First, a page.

Centre-Loire: Fulfilling a Fantasy

duvine loire

Photo Credit: DuVine Cycling + Adventure Co.

Years ago I sat across an office desk from one of my clients, a well-traveled and enthusiastic man. Outside, it was peak summer…a day not inclined towards offices and work. Our meeting conversation turned, as it often did, to travel.

“You’ll never guess where we are going next. My wife is really looking forward to this one.”

I wasn’t able to guess…other trips had included what is now known as ‘glamping’ in Africa and a stay in a Puget Sound island house with glass walls.”I don’t know…tell me!”

“Biking through the Loire Valley…wine tasting!”

As he described the sunflowers and châteaux (he turned his computer monitor to face me, pointed at the images saved there to remind him of the trip) I wondered if the vacation depicted on his screen was just a fantasy, something from my dreams back when they included transforming into a mermaid and digging to China.

Over the last few months, the French Winophiles have taken the fantasy and made it a reality. We’ve explored the Loire Valley: fresh from the sea in Pays Nantais. Ripe with rosé in Anjou. Historic and powerful in Vouvray. Today we take a look at a Centre-Loire, inland to the extent that it is at the geographic center of France and the upper most fringe of the Loire.

loire valley map

Centre-Loire can’t be accused of being a wine newcomer; grapes have been grown here for over 2,000 years. Sancerre, the home of Sauvignon Blanc of outstanding repute, is located in Centre-Loire. According to Loire Valley Wines, “Lesser known but equally fine examples include and Pouilly-Fumé, Menetou-Salon, Quincy and Reuilly. The region also produces excellent reds and rosé from Pinot Noir in Sancerre, Menetou-Salon, and Chateaumeillant.”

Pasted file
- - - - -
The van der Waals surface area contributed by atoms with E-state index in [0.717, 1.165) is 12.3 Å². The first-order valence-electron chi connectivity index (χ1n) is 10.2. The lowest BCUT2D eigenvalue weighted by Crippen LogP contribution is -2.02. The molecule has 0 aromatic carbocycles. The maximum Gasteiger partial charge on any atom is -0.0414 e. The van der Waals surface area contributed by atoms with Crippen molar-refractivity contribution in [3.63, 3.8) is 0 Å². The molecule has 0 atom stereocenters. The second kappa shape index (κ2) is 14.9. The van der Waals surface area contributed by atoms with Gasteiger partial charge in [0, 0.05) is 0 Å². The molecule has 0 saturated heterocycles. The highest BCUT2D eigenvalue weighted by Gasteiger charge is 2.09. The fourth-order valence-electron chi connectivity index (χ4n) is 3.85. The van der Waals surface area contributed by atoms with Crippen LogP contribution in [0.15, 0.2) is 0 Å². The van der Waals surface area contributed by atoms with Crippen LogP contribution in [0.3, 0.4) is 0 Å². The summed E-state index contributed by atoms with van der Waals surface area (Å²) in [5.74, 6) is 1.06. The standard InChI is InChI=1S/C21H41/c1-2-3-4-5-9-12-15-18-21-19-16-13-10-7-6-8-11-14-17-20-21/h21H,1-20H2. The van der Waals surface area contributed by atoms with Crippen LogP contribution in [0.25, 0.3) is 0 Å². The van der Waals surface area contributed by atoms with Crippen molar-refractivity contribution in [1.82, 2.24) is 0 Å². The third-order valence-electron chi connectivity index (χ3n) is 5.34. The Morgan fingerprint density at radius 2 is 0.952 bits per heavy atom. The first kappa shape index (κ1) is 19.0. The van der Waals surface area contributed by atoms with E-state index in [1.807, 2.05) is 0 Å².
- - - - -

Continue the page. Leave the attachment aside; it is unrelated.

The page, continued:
Climatically speaking, Centre-Loire has commonalities with Chablis to the east in Burgundy. Both regions experience sun-drenched days but cooler nights. Other segments of the Loire Valley enjoy sea-influenced climates, but not here. The Centre-Loire can be reached by car from Paris in about two hours, making this region a reasonable day trip from the city…could this fantasy become a reality?

According to Les Vins du Centre-Loire, just under 50% of wines from the area are exported internationally to United Kingdom, USA, Belgium, Germany, Nederland, Ireland. Plantings are largely Sauvignon Blanc, followed by Pinot Noir, Gamay, Pinot Gris and Chasselas. These varietals are often make quite food-friendly wines. The vignerons of Centre-Louire have put together a meal pairing suggestion for summer:

Loire DuVine

Photo Credit: DuVine Cycling + Adventure Co.

A salad with Chavignol cheese accompanied with a white wine will start summer meals in a very pleasant way.

Summer is the season of grilled meats and fish. The characters of the red and white wines of the region make them ideal for sunny meals, without forgetting rosé wines that will bring spicy touches to exotic dishes (chicken cooked with pineapple, Thai rice).

For dessert, a Poirat (pear pie) or a Chanciau (thick pancake with pieces of apples from St Martin) served with a rosé wine of Reuilly (from the Pinot Gris grape variety) will delight the palate.